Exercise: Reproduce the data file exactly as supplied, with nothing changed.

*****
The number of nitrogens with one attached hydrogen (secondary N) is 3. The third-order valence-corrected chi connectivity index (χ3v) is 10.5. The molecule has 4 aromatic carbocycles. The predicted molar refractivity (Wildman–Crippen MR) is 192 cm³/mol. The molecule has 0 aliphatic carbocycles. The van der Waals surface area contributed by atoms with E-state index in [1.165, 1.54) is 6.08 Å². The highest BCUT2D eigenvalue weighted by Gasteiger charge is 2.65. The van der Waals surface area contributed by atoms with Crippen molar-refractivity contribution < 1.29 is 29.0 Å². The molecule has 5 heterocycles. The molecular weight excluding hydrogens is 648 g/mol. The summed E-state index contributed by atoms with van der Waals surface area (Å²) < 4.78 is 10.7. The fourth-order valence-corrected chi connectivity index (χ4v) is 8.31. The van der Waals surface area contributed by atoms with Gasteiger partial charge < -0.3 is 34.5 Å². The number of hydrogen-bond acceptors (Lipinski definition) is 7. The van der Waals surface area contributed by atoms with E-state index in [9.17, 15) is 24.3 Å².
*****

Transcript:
The number of nitrogens with one attached hydrogen (secondary N) is 3. The third-order valence-corrected chi connectivity index (χ3v) is 10.5. The molecule has 4 aromatic carbocycles. The predicted molar refractivity (Wildman–Crippen MR) is 192 cm³/mol. The molecule has 0 aliphatic carbocycles. The van der Waals surface area contributed by atoms with E-state index in [1.165, 1.54) is 6.08 Å². The highest BCUT2D eigenvalue weighted by Gasteiger charge is 2.65. The van der Waals surface area contributed by atoms with Crippen molar-refractivity contribution < 1.29 is 29.0 Å². The molecule has 5 heterocycles. The molecular weight excluding hydrogens is 648 g/mol. The summed E-state index contributed by atoms with van der Waals surface area (Å²) < 4.78 is 10.7. The fourth-order valence-corrected chi connectivity index (χ4v) is 8.31. The van der Waals surface area contributed by atoms with Gasteiger partial charge < -0.3 is 34.5 Å². The number of hydrogen-bond acceptors (Lipinski definition) is 7. The van der Waals surface area contributed by atoms with E-state index in [9.17, 15) is 24.3 Å².